Totally supported, hanging free, my neck is completely relaxed, and I'm getting, I believe, the benefits of shoulder stand. And what I take away from shoulder stand, because what I try to take from these postures, these yoga postures, these movements, this practice, is like what I can actually articulate, and what I actually feel, and what I feel from shoulder stand is relaxed. I feel connected, I feel calm and relaxed. I know that there are a lot of other things going on, but what I can articulate clearly is that. You may articulate something completely different.

(exhales) You can read, right? You can read, you can bring your feet down if you like, keep them up. There are amazing books on yoga, amazing teachers around the world, there are books, there are videos, I'm giving you one right now. But really where you're gonna find the knowledge or the understanding is through your own practice, and that's what you're doing now. So keep trusting in that, and that's where the magic is, that's all I can say.

But do tune in to those amazing teachers out there, and read those amazing books. I don't disregard that at all, it's amazing, but the practice, your own practice. So anyway, if you're up here, go ahead and come on down, let the bottoms of your feet come together, now you're in like a supported bridge. (exhales) All right, so there's your shoulder stand, and over time it'll be less mechanical, less setup, and you can just flow right into it, and integrate it into your morning or evening practice. Now roll on up.

Check in, right now it's inversion number two, we've got head stand. Now if you're like, I'm good here, I don't really need to explore any farther, stay here, and next time, leave shoulder stand out and go right on to head stand, but I'll give you the tutorial on head stand right now. I'm a big fan of it. Let's move this out of the way. So what I'll say before we even start head stand is you've gotta enter this with like such clear focus and understanding of what you're doing.

You're putting a lot of pressure up on your head and your neck, okay. It's not to be taught, I'm not teaching this with fear. It's just like super clear, clear, clear understanding of what you're doing as you're coming in and out of this pose, okay. Let's start it. I would suggest starting in child's pose.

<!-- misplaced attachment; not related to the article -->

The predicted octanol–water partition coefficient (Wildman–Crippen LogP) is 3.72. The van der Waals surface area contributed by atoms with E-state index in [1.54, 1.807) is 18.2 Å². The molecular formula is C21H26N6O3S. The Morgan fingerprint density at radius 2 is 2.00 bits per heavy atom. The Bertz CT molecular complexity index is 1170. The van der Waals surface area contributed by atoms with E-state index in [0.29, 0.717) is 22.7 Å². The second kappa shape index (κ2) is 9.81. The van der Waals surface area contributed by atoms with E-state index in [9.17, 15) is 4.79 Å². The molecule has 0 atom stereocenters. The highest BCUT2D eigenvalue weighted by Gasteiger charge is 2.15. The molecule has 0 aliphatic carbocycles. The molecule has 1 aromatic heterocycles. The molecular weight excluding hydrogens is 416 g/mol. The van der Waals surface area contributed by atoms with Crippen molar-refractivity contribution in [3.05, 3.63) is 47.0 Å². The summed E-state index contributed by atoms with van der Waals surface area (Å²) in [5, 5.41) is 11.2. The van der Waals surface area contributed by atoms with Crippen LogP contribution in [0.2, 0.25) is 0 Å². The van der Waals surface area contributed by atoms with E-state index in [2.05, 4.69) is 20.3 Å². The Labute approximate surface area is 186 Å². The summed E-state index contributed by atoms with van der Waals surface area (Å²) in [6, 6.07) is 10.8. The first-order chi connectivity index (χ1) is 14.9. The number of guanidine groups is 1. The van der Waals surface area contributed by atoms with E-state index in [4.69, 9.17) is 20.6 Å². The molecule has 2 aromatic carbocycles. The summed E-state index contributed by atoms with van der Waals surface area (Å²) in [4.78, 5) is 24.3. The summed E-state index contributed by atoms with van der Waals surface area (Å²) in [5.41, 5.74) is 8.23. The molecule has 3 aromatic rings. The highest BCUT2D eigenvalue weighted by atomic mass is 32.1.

Take your knees kind of wide. Drop your set back. This'll help kind of begin the blood rushing down to the head. Okay, so it's not such a shock. So, from child's pose a breath or two, or five or 10 whatever you choose.

And, I come up into table top. Forearms down. Inner lace your fingers but maybe even before you inner lace your fingers, you want to get the alignment. You don't want your elbows too far out, right. So, take the right hand on your left bicep, left hand on your right bicep.

This will give you a sense of stable structure. You can see how my elbows below my shoulder, okay. I don't want them out because now I'm putting my shoulder at risk. Foundation, think about building a house. You gotta have this foundation.

It's gotta be strong, it's gotta be firm, it's gotta be set, okay. So here we go, head stand. Right here, has does this feel? Okay, the next phase. See the top of my head, right here the crown, not my forehead and not the back of my head, the top of my head is going straight down onto the mat.

So, try that. My hands are going to cradle. It'll look a little something like this. Not this here but down on the mat. Alright, so.

And right here I want to ask yourself, how does this feel? Press into your forearms and elbows a little bit to relieve some of the pressure in the head and neck. Now, if you feel okay here, curl your toes. Lift your knees. Put a little more pressure on the top of your head.